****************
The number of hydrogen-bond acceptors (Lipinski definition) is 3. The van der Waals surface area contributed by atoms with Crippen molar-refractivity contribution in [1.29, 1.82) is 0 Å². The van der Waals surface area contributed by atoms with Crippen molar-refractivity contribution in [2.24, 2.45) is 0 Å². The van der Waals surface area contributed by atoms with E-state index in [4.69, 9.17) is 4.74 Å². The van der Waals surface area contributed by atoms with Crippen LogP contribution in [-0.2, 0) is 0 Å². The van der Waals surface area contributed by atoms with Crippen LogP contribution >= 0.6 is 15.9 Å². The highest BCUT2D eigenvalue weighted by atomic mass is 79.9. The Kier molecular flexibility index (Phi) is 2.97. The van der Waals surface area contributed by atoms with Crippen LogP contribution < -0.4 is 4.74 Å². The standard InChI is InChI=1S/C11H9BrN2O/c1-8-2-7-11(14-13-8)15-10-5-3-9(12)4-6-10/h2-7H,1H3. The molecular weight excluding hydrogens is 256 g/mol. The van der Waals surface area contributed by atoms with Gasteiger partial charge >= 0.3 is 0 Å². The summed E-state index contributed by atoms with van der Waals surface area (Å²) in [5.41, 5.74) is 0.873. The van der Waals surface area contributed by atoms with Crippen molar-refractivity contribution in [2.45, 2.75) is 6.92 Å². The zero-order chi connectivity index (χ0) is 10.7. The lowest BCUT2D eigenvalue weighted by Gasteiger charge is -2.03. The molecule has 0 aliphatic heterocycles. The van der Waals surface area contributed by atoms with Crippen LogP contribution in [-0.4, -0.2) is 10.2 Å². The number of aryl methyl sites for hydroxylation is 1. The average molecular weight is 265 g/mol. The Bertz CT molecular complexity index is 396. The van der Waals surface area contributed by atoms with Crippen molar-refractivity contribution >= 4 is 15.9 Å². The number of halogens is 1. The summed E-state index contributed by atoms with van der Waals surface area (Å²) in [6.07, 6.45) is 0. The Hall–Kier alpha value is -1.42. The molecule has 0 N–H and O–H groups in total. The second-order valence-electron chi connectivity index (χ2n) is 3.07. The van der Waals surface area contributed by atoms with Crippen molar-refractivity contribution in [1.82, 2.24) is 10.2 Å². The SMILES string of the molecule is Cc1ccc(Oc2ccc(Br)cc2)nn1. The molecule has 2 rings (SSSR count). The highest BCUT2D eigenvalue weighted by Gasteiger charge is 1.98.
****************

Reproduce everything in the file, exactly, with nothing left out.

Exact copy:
The number of hydrogen-bond acceptors (Lipinski definition) is 3. The van der Waals surface area contributed by atoms with Crippen molar-refractivity contribution in [1.29, 1.82) is 0 Å². The van der Waals surface area contributed by atoms with Crippen molar-refractivity contribution in [2.24, 2.45) is 0 Å². The van der Waals surface area contributed by atoms with E-state index in [4.69, 9.17) is 4.74 Å². The van der Waals surface area contributed by atoms with Crippen LogP contribution in [-0.2, 0) is 0 Å². The van der Waals surface area contributed by atoms with Crippen LogP contribution >= 0.6 is 15.9 Å². The highest BCUT2D eigenvalue weighted by atomic mass is 79.9. The Kier molecular flexibility index (Phi) is 2.97. The van der Waals surface area contributed by atoms with Crippen LogP contribution < -0.4 is 4.74 Å². The standard InChI is InChI=1S/C11H9BrN2O/c1-8-2-7-11(14-13-8)15-10-5-3-9(12)4-6-10/h2-7H,1H3. The molecular weight excluding hydrogens is 256 g/mol. The van der Waals surface area contributed by atoms with Gasteiger partial charge >= 0.3 is 0 Å². The summed E-state index contributed by atoms with van der Waals surface area (Å²) in [5.41, 5.74) is 0.873. The van der Waals surface area contributed by atoms with Crippen molar-refractivity contribution in [2.45, 2.75) is 6.92 Å². The zero-order chi connectivity index (χ0) is 10.7. The lowest BCUT2D eigenvalue weighted by Gasteiger charge is -2.03. The molecule has 0 aliphatic heterocycles. The van der Waals surface area contributed by atoms with Crippen LogP contribution in [-0.4, -0.2) is 10.2 Å². The number of aryl methyl sites for hydroxylation is 1. The average molecular weight is 265 g/mol. The Bertz CT molecular complexity index is 396. The van der Waals surface area contributed by atoms with Crippen molar-refractivity contribution >= 4 is 15.9 Å². The number of halogens is 1. The summed E-state index contributed by atoms with van der Waals surface area (Å²) in [6.07, 6.45) is 0. The Hall–Kier alpha value is -1.42. The molecule has 0 N–H and O–H groups in total. The second-order valence-electron chi connectivity index (χ2n) is 3.07. The van der Waals surface area contributed by atoms with Crippen molar-refractivity contribution in [1.82, 2.24) is 10.2 Å². The SMILES string of the molecule is Cc1ccc(Oc2ccc(Br)cc2)nn1. The molecule has 2 rings (SSSR count). The highest BCUT2D eigenvalue weighted by Gasteiger charge is 1.98.